- Identifying and addressing competitive barriers and making appropriate recommendations to policymakers and regulators for expanding access to the payments systems by non-bank providers;
- Recommending that the Bureau weigh the costs and benefits of preempting state law where potential conflicts “can impede provision of valuable products and services, such as the regulation of [fintech] companies engaged in money transmission”; and
- Ensuring that fintech companies with multistate operations are subject to a single set of laws to promote consistency, reducing unnecessary regulatory costs, and promoting competition.
The taskforce further recommends that the Bureau establish an independent review of its regulatory cost-benefit analyses, and calls for increased regulatory coordination between the Bureau and other federal and state regulators. Other recommendations address, among other things, the use of alternative data; suggested changes to the Bureau’s internal organization; competition in the consumer financial marketplace, including with respect to the cost of credit, the effect and burden of state licensure requirements, and settlement servicing prices; consumer credit reporting, including clarifying the obligations of credit reporting agencies and furnishers with respect to dispute investigations; consumer empowerment and education; equal access to credit and financial inclusion; disclosure requirements; electronic signatures and document requirements; disparate impact; privacy; small dollar credit; and enforcement and supervision.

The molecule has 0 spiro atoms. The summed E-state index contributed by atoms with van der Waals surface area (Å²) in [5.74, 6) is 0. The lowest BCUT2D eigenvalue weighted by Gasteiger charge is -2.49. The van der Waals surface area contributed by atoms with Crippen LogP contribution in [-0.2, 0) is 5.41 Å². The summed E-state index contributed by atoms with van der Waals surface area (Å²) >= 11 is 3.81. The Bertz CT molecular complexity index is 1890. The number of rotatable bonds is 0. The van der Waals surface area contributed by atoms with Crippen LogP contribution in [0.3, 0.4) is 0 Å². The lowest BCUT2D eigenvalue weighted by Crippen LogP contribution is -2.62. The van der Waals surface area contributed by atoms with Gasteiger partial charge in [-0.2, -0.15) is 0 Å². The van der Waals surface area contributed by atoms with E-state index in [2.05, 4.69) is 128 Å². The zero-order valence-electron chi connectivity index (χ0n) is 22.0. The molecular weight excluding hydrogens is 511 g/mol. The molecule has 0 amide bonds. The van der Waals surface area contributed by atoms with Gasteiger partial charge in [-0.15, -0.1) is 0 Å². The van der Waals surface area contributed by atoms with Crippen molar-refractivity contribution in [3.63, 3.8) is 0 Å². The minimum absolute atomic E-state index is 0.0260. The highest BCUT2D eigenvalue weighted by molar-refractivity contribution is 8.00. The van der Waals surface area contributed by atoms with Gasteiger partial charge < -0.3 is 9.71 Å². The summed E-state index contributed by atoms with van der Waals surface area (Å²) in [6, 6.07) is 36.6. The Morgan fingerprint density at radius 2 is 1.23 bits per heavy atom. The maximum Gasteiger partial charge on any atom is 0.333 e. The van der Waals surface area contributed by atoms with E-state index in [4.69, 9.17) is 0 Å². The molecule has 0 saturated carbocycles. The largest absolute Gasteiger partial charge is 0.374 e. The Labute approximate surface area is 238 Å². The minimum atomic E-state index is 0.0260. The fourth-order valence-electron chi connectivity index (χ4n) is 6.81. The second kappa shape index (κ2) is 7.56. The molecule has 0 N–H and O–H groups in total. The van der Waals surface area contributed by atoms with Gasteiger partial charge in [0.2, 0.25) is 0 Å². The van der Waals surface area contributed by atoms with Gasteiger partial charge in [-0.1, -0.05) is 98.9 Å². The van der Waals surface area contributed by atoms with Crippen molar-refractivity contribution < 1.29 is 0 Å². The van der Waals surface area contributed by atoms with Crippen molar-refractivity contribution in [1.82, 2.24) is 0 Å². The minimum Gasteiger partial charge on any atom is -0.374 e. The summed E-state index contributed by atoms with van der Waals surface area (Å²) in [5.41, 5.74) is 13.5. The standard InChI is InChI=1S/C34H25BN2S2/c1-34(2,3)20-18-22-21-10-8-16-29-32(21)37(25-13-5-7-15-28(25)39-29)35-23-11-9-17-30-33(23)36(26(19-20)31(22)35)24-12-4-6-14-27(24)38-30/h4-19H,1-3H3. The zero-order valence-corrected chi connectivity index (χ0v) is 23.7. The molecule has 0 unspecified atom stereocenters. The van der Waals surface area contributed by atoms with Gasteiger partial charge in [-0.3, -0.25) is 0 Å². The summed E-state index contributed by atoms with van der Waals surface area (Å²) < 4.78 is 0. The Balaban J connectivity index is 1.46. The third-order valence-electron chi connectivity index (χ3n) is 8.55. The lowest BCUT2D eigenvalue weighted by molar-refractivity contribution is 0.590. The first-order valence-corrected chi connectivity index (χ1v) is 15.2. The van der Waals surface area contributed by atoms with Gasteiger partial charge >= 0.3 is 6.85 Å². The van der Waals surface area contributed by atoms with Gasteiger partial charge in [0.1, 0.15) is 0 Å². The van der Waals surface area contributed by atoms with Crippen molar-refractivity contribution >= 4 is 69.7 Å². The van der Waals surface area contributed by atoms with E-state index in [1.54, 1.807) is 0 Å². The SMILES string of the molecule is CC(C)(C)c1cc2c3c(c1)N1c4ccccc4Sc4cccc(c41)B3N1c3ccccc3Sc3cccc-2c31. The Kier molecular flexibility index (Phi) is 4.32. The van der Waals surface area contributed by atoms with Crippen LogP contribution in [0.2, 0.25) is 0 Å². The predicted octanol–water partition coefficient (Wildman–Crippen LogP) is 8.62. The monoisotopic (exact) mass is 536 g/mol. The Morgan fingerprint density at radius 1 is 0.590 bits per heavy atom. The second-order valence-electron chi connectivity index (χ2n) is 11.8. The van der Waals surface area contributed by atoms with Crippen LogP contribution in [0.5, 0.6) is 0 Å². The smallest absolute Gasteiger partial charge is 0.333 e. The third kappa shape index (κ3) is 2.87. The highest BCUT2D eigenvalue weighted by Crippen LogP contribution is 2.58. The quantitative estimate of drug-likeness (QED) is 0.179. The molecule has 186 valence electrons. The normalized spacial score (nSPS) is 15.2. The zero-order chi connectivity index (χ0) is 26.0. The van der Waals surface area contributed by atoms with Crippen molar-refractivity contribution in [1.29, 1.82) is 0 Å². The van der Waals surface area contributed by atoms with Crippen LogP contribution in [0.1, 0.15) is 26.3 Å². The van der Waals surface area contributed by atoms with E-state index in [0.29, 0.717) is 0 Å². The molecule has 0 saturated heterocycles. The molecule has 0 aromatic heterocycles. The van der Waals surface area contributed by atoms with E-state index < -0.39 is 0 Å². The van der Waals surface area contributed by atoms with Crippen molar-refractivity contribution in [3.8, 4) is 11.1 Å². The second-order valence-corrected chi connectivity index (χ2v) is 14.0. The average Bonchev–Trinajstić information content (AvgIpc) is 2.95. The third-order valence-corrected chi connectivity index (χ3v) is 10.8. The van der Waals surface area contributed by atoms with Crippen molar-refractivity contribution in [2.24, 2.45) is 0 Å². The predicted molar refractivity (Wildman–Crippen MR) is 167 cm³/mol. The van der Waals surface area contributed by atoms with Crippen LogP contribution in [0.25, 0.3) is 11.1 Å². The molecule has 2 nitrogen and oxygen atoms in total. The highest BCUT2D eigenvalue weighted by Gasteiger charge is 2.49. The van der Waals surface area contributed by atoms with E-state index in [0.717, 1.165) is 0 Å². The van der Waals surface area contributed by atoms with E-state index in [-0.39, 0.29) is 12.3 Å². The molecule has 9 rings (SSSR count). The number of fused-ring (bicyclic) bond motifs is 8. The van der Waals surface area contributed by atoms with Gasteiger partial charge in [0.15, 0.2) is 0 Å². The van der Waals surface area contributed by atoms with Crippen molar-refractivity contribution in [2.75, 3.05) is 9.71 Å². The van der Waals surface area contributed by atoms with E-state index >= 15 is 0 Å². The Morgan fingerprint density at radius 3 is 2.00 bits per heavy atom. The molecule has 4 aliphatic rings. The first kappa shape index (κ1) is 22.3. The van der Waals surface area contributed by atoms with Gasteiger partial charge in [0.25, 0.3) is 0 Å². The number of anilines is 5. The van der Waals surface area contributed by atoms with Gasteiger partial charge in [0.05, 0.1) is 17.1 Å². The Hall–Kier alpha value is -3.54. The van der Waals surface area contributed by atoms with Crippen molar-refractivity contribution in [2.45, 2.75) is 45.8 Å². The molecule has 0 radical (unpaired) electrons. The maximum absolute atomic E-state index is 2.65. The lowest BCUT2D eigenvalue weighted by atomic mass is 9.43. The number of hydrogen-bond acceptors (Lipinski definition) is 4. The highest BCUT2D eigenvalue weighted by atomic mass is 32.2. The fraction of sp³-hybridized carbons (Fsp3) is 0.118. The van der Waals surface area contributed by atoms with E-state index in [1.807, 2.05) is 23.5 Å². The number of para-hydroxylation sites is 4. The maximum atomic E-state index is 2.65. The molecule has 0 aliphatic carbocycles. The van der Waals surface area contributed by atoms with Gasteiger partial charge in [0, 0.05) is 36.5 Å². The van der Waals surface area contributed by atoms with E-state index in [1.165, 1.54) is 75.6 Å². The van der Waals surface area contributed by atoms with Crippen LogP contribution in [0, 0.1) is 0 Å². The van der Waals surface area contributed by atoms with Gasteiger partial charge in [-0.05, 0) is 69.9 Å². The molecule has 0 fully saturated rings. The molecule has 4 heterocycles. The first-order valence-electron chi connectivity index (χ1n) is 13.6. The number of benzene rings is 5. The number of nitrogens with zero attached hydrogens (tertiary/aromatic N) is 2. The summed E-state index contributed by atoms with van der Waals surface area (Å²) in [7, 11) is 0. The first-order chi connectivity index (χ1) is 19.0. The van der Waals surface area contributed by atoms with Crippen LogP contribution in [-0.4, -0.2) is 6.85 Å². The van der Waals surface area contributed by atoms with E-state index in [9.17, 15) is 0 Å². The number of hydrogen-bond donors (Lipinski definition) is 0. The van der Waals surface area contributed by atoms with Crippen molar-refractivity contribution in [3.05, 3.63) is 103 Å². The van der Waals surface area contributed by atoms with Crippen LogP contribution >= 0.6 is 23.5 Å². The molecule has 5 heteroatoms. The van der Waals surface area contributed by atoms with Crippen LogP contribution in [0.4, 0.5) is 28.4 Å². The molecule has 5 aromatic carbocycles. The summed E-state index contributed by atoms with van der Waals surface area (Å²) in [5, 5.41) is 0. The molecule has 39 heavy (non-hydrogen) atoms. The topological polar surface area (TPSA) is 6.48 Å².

On January 4, the OCC published an interpretive letter addressing the legal permissibility of certain payment-related activities involving the use of new technologies, including using independent node verification networks (INVN) and related stablecoins to conduct payment activities and other bank-permissible functions. Specifically, the letter clarifies that a national bank or federal savings association “may validate, store, and record payments transactions by serving as a node on an INVN,” and may also “use INVNs and related stablecoins to carry out other permissible payment activities” provided the bank or federal savings association complies with applicable laws and safe, sound, and fair banking practices. Due to the decentralized nature of INVNs—which not only “allows a comparatively large number of nodes to verify transactions in a trusted manner” but also “limits tampering or adding inaccurate information to the database because information is only added to the network after consensus is reached among the nodes validating the information”—the OCC believes that INVNs may enhance payment activities’ efficiency, effectiveness, and stability within the federal banking system. The letter also outlines potential risks associated with INVN-related activities, such as operational and compliance risks and fraud related to the possibility of money laundering and terrorist financing, and warns banks and federal savings associations to expand their programs to ensure compliance with Bank Secrecy Act reporting and recordkeeping requirements and to address cryptocurrency transaction risks.
On December 28, the Financial Crimes Enforcement Network (FinCEN) issued a notice to financial institutions concerning the potential for Covid-19 vaccine-related fraud, ransomware attacks, and other types of criminal activity. Specifically, FinCEN warns financial institutions to be aware of the potential sale of unapproved and illegally marketed vaccines, as well as fraudsters offering vaccines sooner than allowed for a fee. Financial institutions should also look out for ransomware targeting vaccine delivery operations and supply chains. The notice provides instructions for filing suspicious activity reports regarding the aforementioned activity.